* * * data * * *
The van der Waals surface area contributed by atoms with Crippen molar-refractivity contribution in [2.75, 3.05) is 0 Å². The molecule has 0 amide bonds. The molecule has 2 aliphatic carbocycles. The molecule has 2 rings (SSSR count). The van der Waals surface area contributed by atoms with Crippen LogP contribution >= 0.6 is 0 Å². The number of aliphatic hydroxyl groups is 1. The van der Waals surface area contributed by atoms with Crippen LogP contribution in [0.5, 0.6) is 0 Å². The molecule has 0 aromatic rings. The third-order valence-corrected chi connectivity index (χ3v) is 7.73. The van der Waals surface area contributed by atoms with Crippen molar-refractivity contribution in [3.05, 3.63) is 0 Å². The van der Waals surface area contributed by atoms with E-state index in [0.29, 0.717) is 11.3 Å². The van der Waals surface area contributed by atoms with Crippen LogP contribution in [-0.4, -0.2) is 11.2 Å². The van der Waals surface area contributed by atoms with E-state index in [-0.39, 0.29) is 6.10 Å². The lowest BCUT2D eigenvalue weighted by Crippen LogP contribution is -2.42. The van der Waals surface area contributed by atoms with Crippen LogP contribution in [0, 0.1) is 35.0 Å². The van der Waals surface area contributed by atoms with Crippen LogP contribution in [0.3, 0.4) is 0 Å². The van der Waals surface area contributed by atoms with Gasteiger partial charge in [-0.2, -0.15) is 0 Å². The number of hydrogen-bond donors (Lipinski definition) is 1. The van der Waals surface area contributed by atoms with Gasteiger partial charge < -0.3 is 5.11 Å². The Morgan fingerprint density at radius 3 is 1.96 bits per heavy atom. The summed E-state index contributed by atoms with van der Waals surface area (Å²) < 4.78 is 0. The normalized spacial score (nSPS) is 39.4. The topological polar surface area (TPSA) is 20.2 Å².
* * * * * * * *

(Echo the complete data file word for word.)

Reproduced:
The van der Waals surface area contributed by atoms with Crippen molar-refractivity contribution in [2.75, 3.05) is 0 Å². The molecule has 0 amide bonds. The molecule has 2 aliphatic carbocycles. The molecule has 2 rings (SSSR count). The van der Waals surface area contributed by atoms with Crippen LogP contribution >= 0.6 is 0 Å². The number of aliphatic hydroxyl groups is 1. The van der Waals surface area contributed by atoms with Crippen LogP contribution in [0.5, 0.6) is 0 Å². The molecule has 0 aromatic rings. The third-order valence-corrected chi connectivity index (χ3v) is 7.73. The van der Waals surface area contributed by atoms with Crippen molar-refractivity contribution in [3.05, 3.63) is 0 Å². The van der Waals surface area contributed by atoms with E-state index in [0.29, 0.717) is 11.3 Å². The van der Waals surface area contributed by atoms with Crippen LogP contribution in [-0.4, -0.2) is 11.2 Å². The van der Waals surface area contributed by atoms with E-state index in [-0.39, 0.29) is 6.10 Å². The lowest BCUT2D eigenvalue weighted by Crippen LogP contribution is -2.42. The van der Waals surface area contributed by atoms with Crippen LogP contribution in [0, 0.1) is 35.0 Å². The van der Waals surface area contributed by atoms with Crippen LogP contribution in [0.3, 0.4) is 0 Å². The van der Waals surface area contributed by atoms with Gasteiger partial charge in [-0.2, -0.15) is 0 Å². The number of hydrogen-bond donors (Lipinski definition) is 1. The van der Waals surface area contributed by atoms with Gasteiger partial charge < -0.3 is 5.11 Å². The Morgan fingerprint density at radius 3 is 1.96 bits per heavy atom. The summed E-state index contributed by atoms with van der Waals surface area (Å²) < 4.78 is 0. The normalized spacial score (nSPS) is 39.4. The topological polar surface area (TPSA) is 20.2 Å².